This was the NBA Finals of good vs. evil. The proximity of the Miami Heat to a championship conclusion tp the collusion that brought its collection of superstars together brought vitriol from almost every corner of the sporting world. It’s always bad when as many fans are rooting for you to lose as are rooting for the opponents to win.
Almost accidentally, the Dallas Mavericks became the protagonists in this great theater, gaining with that responsibility almost more fans than its bandwagon was capable of holding. But for the neutrals who so ardently flocked to this series in record numbers, the reason for celebration this Sunday night should be for the champion Mavericks, not the fallen Heat.
It’s taken a combined 28 seasons, but Dirk Nowitzki and Jason Kidd are both champions finally. A more deserving player than Kidd would be difficult to find. For 16 seasons, the California product has been one of the game’s greatest point guards. He’s 18th all-time in games played in NBA history (interestingly enough, ten of the men in front of him on that list – Karl Malone, John Stockton, Reggie Miller, Clifford Robinson, Buck Williams, Mark Jackson, Sam Perkins, Charles Oakley, A.C. Green, and Terry Porter – retired without an NBA championship to their names).
Kidd ranks second all-time in assists, third all-time in steals and is the only player in NBA history with at least 15,000 points, 10,000 assists and 7,000 rebounds in a career. He has two Olympic gold medals playing for the United States. The future Hall of Famer is as deserving a player out there in search of his first ring and was able to obtain it in the city in which his playing career started.
Then there’s Nowtizki. When the going got tough, Nowtizki got going in this series time and again, regardless of illness, mockery or torn tendons. Nowitzki was everything LeBron James was supposed to be in this series; it was the German, not the Cleveland exile, who rose to the occasion for shining moments time and again while his Miami counterparts looked on helpless.
The 12-year veteran may turn out to be one of the more pivotal players of his generation. It’s not just because he’s waited more than a decade for the honor. It’s not because he’s a revelation to the game as a seven-footer who can create off the dribble and shoot like it’s no one’s business. In a decade or so, we’ll look back at players like Nowitzki as the trailblazers for a new generation of Europe’s and the world’s elite who choose to ply their trades in the States.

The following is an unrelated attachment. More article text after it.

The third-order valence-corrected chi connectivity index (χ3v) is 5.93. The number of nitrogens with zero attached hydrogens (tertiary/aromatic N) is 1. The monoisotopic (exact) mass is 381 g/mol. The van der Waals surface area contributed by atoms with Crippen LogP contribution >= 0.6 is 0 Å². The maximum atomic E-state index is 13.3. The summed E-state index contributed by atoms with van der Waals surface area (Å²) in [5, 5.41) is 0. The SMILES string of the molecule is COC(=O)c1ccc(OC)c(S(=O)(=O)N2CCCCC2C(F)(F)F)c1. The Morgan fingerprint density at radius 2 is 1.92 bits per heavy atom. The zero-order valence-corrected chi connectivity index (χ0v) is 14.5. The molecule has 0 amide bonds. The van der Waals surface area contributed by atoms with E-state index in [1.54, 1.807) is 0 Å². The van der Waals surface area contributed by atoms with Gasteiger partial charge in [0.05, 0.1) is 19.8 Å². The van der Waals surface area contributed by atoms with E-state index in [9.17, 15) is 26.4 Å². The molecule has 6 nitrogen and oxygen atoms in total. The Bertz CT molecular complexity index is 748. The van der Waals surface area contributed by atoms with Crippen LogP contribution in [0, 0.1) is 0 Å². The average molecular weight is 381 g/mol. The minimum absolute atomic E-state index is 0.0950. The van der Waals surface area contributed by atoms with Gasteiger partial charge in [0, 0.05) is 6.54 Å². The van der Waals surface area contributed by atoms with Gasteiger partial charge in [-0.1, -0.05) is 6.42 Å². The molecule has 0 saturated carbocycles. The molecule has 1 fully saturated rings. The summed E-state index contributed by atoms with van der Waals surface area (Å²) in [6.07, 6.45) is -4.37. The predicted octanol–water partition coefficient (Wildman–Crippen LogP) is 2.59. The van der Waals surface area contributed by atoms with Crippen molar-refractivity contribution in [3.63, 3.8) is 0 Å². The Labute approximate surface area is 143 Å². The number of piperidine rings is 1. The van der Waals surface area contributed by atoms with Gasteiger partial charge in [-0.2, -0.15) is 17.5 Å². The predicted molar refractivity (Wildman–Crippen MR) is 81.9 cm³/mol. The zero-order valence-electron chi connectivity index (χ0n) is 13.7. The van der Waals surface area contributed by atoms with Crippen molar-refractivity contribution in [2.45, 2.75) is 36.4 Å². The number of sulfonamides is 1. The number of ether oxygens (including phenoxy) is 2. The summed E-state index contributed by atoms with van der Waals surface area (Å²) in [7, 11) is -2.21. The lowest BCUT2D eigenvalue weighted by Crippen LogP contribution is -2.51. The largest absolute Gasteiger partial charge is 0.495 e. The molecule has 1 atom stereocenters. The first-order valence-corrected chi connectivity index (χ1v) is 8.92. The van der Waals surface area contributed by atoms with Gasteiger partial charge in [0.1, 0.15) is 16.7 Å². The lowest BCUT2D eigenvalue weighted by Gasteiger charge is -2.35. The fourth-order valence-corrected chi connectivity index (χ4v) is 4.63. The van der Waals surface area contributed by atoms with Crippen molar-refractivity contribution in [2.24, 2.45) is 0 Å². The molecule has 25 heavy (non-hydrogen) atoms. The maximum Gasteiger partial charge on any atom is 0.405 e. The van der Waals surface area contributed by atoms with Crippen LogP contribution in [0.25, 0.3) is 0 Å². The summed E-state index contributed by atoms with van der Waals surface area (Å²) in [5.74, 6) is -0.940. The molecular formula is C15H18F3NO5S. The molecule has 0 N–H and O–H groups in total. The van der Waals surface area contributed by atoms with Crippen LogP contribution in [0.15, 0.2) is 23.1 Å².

The season before Nowitzki was drafted, 1997-98, a grand total of nine players who were born outside of the United States and didn’t play college basketball in the States were on the rosters of NBA teams. A dozen years later, that number is at 56. The Mavericks alone will hand rings to four foreign-born players – Peja Stojakovic, Rodrigue Beaubois, Ian Mahinmi, and Nowitzki – and had two others in Sasha Pavlovic and Alexis Ajinca on the roster at other junctures of the season. It’s easy to point to Yao Ming as a catalyst of this type, but in reality, the prolonged and quiet success of Nowitzki is the real testament to the international flavor of the NBA.
Nowitzki’s celebration told us everything we needed to know as fans. It wasn’t public. It wasn’t gaudy and ostentatious. It was the perfect anti-Decision inasmuch as Nowitzki’s quiet free agent return to Dallas this summer was the as far away from the South Beach hysteria as could be. It was a private moment behind closed doors, a celebration of years of waiting and effort that was all for Nowitzki, not for the networks or the mass consumerism that the NBA can be. The antithesis of the Big 3 was the Quiet Glee Nowitzki celebrated.
Nowitzki and Kidd aren’t the only ones with ample reason to celebrate tonight. Jason Terry has been rewarded for a decade of humility as the quintessential sixth man. Shawn Marion has had bumps and hurdles throughout his career and probably didn’t think it too likely he would ever taste a championship after the dismantling of the Suns teams with Steve Nash and Amare Stoudemire that came so close to a title without being able to finish. There are also veterans like Stojakovic and Brian Cardinal on the downsides of their careers. And guys like Tyson Chandler and DeShawn Stevenson who over a decade ago made the still revolutionary decisions to jump from their respective California high school straight to the NBA rewarded with a title to complement solid NBA careers.
On the bench, Rick Carlisle is finally a champion as a coach, one of 11 players to win NBA titles as a player and a coach. His days in Detroit were unceremoniously halted a year after he was the league’s coach of the year, and the title the Pistons won after stumbling in the playoffs the previous two seasons was very much built by Carlisle before Larry Brown finished the job. He undoubtedly gave the Mavs a big edge over the young, and soon to be unemployed, Erik Spoelstra. And love him or hate him, Mark Cuban is one of the most proactive owners in all of sports who deserves to see his tremendous passion and involvement (if at times overly boisterously so) rewarded with a title.
Tonight, it’s easy to poke fun at Baby Bron-Bron (even I get in the act with the picture above), or Dwyane Wade or the tears (again!?!?!) of Chris Bosh. It’s easy to get caught up in the plays on words, the jokes and the t-shirts, however clever they may be.
But the positive fan in me knows that this is the image of this NBA Finals, just as the story, however posterity may frame it, is that Dirk Nowitzki and the Dallas Mavericks won an NBA Championship more than LeBron James and the Miami Heat ever lost one.